Impact of renal vein invasion and fat invasion in pT3a renal cell carcinoma


Walter Henriques da Costa, AC Camargo Hospital – Urology, Rua Antonio Prudente, 211 Sao Paulo Sao Paulo 01509-010, Brazil. e-mail:


Study Type – Therapy (case series)

Level of Evidence 4

What's known on the subject? and What does the study add?

The presence of invasion of renal vein and perinephric fat are predictors of poor outcome in patients with RCC. The latest version of the TNM system included tumours exhibiting such parameters in the T3a stage, thus grouping tumours with distinct pathologic features.

Our study showed that patients with RCC presenting concomitant invasion of the renal vein invasion and perinephric fat invasion have significantly worse survival rates than those showing any of the parameters separately. Therefore, we conclude that these tumours should not be grouped within T3a stage since they have significantly different outcomes.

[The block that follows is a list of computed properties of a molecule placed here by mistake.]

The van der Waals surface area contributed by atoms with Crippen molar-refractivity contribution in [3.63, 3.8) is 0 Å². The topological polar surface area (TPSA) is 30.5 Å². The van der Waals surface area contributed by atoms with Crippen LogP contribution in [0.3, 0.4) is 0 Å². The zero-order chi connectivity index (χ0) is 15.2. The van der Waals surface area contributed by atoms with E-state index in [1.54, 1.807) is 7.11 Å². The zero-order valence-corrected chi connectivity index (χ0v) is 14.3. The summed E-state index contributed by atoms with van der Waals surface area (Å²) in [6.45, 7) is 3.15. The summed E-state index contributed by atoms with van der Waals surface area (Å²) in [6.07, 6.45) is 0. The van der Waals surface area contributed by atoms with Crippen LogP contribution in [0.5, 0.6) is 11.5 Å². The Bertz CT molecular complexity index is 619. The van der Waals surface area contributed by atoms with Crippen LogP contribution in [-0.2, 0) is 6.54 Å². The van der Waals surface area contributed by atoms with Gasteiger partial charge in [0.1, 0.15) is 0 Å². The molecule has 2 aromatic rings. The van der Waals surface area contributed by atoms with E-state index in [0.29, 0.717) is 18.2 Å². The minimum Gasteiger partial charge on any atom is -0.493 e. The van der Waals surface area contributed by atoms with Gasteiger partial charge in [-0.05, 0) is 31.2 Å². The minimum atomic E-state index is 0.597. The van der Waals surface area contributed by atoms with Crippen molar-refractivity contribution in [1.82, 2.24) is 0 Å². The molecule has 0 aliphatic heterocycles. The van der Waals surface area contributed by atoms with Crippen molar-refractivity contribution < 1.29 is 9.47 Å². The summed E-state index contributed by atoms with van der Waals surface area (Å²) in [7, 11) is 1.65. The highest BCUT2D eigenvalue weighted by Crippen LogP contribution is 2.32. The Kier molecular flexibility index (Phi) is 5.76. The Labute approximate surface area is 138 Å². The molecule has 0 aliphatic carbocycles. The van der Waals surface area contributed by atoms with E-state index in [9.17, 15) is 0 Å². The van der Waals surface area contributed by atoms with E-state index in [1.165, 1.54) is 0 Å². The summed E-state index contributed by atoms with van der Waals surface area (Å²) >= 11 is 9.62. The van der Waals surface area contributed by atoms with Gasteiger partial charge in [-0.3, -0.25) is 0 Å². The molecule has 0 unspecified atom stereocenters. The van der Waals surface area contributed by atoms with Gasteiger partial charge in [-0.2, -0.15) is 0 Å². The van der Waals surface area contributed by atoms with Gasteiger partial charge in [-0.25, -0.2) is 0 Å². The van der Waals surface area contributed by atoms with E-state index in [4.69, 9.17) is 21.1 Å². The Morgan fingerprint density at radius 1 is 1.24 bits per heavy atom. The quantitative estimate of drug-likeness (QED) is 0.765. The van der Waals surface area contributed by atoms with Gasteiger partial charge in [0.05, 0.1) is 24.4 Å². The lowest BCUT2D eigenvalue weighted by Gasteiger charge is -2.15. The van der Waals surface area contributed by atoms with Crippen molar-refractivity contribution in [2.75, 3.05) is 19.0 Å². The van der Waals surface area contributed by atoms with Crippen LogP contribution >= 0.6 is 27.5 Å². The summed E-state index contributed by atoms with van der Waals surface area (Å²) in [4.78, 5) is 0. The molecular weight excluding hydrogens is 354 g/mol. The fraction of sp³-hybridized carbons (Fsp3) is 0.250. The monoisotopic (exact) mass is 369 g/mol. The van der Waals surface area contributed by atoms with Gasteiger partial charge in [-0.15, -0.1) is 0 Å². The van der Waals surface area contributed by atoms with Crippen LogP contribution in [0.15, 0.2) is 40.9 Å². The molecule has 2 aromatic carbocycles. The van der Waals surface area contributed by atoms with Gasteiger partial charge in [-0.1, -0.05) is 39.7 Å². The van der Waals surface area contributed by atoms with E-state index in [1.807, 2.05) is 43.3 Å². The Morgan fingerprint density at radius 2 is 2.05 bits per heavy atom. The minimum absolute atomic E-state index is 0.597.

• To evaluate the prognostic impact of tumor fat invasion (FI) and renal vein invasion (RVI) in patients with T3a renal cell carcinoma.


• In total, 220 consecutive patients treated for renal cell carcinoma between 1992 and 2009 were analyzed. T3a stage cases were selected.

• A single pathologist reviewed all cases.


• The present study cohort included 46 patients with mean follow-up of 28.6 months, of whom 17 (36.9%) died from disease. Patients were initially divided into three groups including 24 (52.1%) of FI only, 11 (23.9%) of RVI only and 11 (23.9%) of both FI and RVI.

• In univariate analysis, no significant differences in disease-specific survival (DSS) were noted between FI only and RVI only groups (P= 0.91). DSS was significantly worse in the FI + RVI group compared to the other groups (P= 0.02).

• When grouped into FI or RVI vs FI + RVI, DSS remained significantly lower in the group containing the parameters concurrently (P= 0.009). Progression-free survival also was significantly lower in FI + RVI group (P= 0.01).

• Metastasis, positive lymph nodes and the presence of FI + RVI remained as isolated predictors of survival.

• Patients with FI + RVI presented a 2.6-fold increase in risk of death from cancer and a 2.5-fold increase in risk of disease progression (P= 0.04) compared to those with either of them alone.


• The isolated or concomitant presence of FI and RVI may be used as one of the criteria for staging in the next edition of the Tumour-Node-Metastasis classification because they have significantly different outcomes.